Injectable Thermosensitive Hydrogels Containing Cytokines for Modulating Dendritic Cell-Derived Immune Responses

Monday, October 17, 2011: 5:05 PM
L100 H (Minneapolis Convention Center)
Kye Il Joo, Liang Xiao and Pin Wang, Chemical Engineering and Materials Science, University of Southern California, Los Angeles, CA

Development of an effective vaccine and immunotherapy technology for cancer involves eliciting a potent tumor antigen-specific immune response by introduction of tumor antigens and generating systemic immunity against the tumors. Dendritic cells (DCs) are the most powerful antigen-presenting cells, capable of initiating immune response by stimulating both T cells and B cells, and much effort has therefore been devoted to methods for delivering appropriate antigens to DCs to develop effective vaccines. Immunization by adoptive transfer of autologous DCs that are loaded with antigens in vitro is, however, labor-intensive and requires significant regulatory concerns. In addition, most transplanted DCs remain non-functional, and few home to the lymph nodes where the subsequent activation of T-cell immunity is induced. More cost-effective and efficient protocols involve delivering antigen to host DCs in vivo by direct injection of vaccine vectors to program DCs in situ. Thus, the ability to deliver antigens to host DCs in vivo is a key step towards generating a potent antitumor immunity.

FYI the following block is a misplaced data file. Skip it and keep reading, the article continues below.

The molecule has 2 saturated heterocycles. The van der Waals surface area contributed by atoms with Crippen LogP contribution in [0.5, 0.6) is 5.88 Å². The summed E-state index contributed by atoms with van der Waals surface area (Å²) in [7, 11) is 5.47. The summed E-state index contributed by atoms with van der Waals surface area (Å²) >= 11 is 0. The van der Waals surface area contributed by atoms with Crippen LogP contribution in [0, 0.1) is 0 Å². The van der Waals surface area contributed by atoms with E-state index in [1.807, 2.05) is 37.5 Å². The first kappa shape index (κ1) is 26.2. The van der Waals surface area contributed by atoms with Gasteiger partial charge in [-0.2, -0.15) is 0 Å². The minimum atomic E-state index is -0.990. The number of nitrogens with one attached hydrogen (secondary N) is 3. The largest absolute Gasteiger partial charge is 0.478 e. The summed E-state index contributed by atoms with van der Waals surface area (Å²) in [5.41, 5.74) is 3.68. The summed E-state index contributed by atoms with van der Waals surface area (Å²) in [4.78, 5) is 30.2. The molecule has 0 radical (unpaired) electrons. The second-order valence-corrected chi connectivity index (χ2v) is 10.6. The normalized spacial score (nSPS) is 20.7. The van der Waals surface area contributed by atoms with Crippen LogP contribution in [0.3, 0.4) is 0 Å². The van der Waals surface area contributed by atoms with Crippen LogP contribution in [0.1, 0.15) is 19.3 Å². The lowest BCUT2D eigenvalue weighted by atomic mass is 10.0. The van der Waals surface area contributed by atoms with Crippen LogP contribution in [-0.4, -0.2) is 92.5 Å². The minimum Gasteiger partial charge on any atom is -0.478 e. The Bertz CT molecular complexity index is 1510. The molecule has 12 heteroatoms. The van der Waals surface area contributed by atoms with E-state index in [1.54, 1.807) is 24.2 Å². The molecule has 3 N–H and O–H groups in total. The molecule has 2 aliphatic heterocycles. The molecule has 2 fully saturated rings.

In this study, we demonstrate a general strategy to enhance antigen-uptake by DCs in vivo. It depends on recruiting and housing host DCs at the immunization injection site using functionalized biomaterials incorporating inflammatory cytokines. This approach offers the sustained and localized release of the cytokine granulocyte-macrophage colony-stimulating factor (GM-CSF), which has been identified as a potent stimulator of DC recruitment and proliferation, from the subcutaneously injected hydrogels. The hydrogel materials provide a controllable subcutaneous microenvironment where host DCs could be recruited and further educated in situ by following injection of immunogens (antigens) at the recruited site. Thermo-sensitive mPEG-PLGA hydrogels capable of solution-gel transition through changes in temperature enable greater efficiency of drug/cytokine loading and also exhibit a sustained and localized release of GM-CSF in the target site. The enhanced antigen-specific immune response was observed when viral vector-based vaccine carriers were administered at the site implanted with these engineered hydrogel biomaterials.

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See more of this Session: Biomaterials II
See more of this Group/Topical: Materials Engineering and Sciences Division